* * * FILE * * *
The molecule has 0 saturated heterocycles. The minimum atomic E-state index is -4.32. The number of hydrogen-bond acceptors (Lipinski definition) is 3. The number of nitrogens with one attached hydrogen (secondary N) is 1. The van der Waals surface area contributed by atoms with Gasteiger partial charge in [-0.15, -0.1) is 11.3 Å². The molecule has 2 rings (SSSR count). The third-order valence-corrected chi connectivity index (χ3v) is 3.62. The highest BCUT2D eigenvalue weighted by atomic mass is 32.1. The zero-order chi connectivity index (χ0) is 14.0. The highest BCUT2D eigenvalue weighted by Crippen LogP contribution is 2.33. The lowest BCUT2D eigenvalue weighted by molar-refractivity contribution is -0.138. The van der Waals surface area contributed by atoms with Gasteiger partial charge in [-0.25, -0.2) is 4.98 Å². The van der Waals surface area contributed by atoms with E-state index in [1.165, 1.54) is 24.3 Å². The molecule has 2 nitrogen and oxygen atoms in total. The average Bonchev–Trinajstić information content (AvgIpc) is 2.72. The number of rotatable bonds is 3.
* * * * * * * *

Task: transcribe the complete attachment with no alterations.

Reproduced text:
The molecule has 0 saturated heterocycles. The minimum atomic E-state index is -4.32. The number of hydrogen-bond acceptors (Lipinski definition) is 3. The number of nitrogens with one attached hydrogen (secondary N) is 1. The van der Waals surface area contributed by atoms with Gasteiger partial charge in [-0.15, -0.1) is 11.3 Å². The molecule has 2 rings (SSSR count). The third-order valence-corrected chi connectivity index (χ3v) is 3.62. The highest BCUT2D eigenvalue weighted by atomic mass is 32.1. The zero-order chi connectivity index (χ0) is 14.0. The highest BCUT2D eigenvalue weighted by Crippen LogP contribution is 2.33. The lowest BCUT2D eigenvalue weighted by molar-refractivity contribution is -0.138. The van der Waals surface area contributed by atoms with Gasteiger partial charge in [-0.25, -0.2) is 4.98 Å². The van der Waals surface area contributed by atoms with E-state index in [1.165, 1.54) is 24.3 Å². The molecule has 2 nitrogen and oxygen atoms in total. The average Bonchev–Trinajstić information content (AvgIpc) is 2.72. The number of rotatable bonds is 3.